Lawn Tall Bean

There is a bean to be seen
growing in the middle of our lawn,
there by grace of a chipmunk who squirreled
away a pod found in the ground of my garden;
my three sisters garden.

This bean would not be save for
the drought that stopped my lawn mowing,
without which it would have been a has bean.

I’m contemplating what kind of a bean pole
might serve as a lean-to for this lawn tall bean.
Maybe a stick that it can stick to while it rises
in our yard, or maybe a rod, stuck in the sod,
iron graced with the green of bean.

I’m watching this plant with bated breath
as Creator works wonders despite,
or rather because of,
Chip’s plunders.

All Across Turtle Island

A year ago I was in Shillong, India, teaching some marvelous students, seeing some remarkable sight, and learning so very much. This year I’m not in Shillong, but warmed by memories of my time there. My not being there, however, doesn’t mean I haven’t been doing the aforementioned activities. It seems that life is rich and sure to bless as we open our eyes. Of course, I know that people go through unbearably difficult days, days that deserve lament. This, too, is a part of life but hopefully not the whole of it.

Some days are gift. Yesterday was such a day. I made my way to the Conestoga Pow Wow held at the Conestoga College complex. I go most years, although I missed last year because I was away. When I entered I was told I could go left or right, which was a bit disorienting because in the past there was only one direction to go. But this year, the Pow Wow had grown so large that they had a separate arena for vendors aside from the arena dedicated to the drums and dancing. I quickly scouted out the vendors before going into the drumming and dancing arena.

As I entered the sound of the big drums just electrified me. The drumbeat has sometimes been described as the heartbeat of mother earth. It certainly felt as though I was close to the heart of the earth: strong, warm, enlivening, inspiring, justice-demanding: the list of words to describe this sound cannot be exhausted. Drums are considered to be animate for many folk who are Indigenous to North America, sometimes called Turtle Island. I can understand why. The sound was life. The dancers were, I think, carried by the energy, by the soul of the drums.

I had occasion to catch up with some friends at the Pow Wow, wise people who I deeply admire. I am always warmed by their willingness to spend some time with me, sharing their insights and helping me to understand just a little bit more of the way of Turtle Island. And I had opportunity to visit with some young folk who I know from my life at the university, strong Indigenous voices who paint the world right, who converse with the earth and lead us into right relations with our mother, who study and teach, dance and sing, fight and write for the good of all creation. My afternoon just filled me with so much hope. Canada is a long way from where we need to be in our nation to nations conversations. But the conversation partners are ready to talk, passionate about a future lived out in a good way.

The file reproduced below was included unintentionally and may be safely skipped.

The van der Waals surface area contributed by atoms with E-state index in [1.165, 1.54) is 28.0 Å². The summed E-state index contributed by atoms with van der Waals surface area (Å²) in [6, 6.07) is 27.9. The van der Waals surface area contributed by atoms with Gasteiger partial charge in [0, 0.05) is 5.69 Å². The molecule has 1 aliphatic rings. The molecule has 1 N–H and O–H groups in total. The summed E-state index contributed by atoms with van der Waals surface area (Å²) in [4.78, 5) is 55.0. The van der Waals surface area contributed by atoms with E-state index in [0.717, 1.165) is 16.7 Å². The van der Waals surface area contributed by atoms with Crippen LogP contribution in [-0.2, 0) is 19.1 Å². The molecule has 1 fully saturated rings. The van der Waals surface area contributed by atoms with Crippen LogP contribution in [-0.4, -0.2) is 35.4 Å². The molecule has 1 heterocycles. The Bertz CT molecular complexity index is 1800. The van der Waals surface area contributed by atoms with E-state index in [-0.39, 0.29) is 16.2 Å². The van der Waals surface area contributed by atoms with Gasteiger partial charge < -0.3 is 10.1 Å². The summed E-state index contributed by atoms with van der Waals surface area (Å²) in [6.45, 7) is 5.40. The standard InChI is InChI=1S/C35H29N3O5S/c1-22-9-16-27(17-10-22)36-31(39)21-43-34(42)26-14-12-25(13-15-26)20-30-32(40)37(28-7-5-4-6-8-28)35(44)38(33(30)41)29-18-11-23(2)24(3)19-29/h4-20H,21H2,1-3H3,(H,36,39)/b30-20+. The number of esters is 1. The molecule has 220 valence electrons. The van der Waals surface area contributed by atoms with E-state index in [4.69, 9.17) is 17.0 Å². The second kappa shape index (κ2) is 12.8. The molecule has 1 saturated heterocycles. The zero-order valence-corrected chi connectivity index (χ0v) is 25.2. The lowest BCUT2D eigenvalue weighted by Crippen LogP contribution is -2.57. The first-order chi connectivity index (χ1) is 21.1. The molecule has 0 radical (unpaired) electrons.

I came away from my afternoon at the Pow Wow so very thankful to the Creator for making this possible for me. I do not take these interactions for granted. Life itself bids us come and learn how to be, how to listen, how to smile. I saw so many smiles yesterday. I can only hope that one day we will see more smiles on the faces of people all across Turtle Island, faces glowing in their knowing that everything is related, and all life matters because it comes from the Source of life. We are but a speck in the universe, and knowing that sets us free to be humble and hopeful.

Glass in Hand

I’ve been thinking
about how my hand’s
ability to turn might
be a parable for
repentance,
until it turns into
a fist, and then I’m set
to wondering whether it
might be akin to a comet
plunging toward the
earth – about to level
the playing field – setting
the anthropocene on its head.
And then one finger pokes out and
my hand is making me to be John the
Baptist, even though I’m loath to eat
locusts. When the middle finger
pops out, my hand can stand
in for scissors until the
third finger is made
to measure how
much Scotch is
to fill the
glass in
my hand.

These words we are…

This week brought my semester’s teaching to an end. Marking is still outstanding, and a host of post semester responsibilities: some around publishing, some around church work, some around the to and fro that comes with life in an institution.

It has been nice to have a little room to breath. My colleagues and I have had a bit more time to chat, and check in with each other. This really is one of the best bits of my work. My years in parish ministry sometimes came with a sense of being on my own even though I always had supportive people in my parishes. But this isn’t quite the same as having colleagues to interact with daily. That is now the case, and this piece in my position reminds me of how community really is at the core of finding fulfillment in life.

This last year I have been reading Indigenous authors who also speak of this – but they tend to expand the understanding of community in important and interesting ways. They invite us to consider all of the natural world as our relation. Trees and bumble-bees; fox and stalks of grass; clouds, rivers, springs and tides are all our relations. It is a helpful tonic to the way we relate to the world more often; seeing it as a resource for meeting our ever fleeting and demanding desires. This perception is fed by the idea that the world is a big cupboard for the wanton wants of the oh so important human species.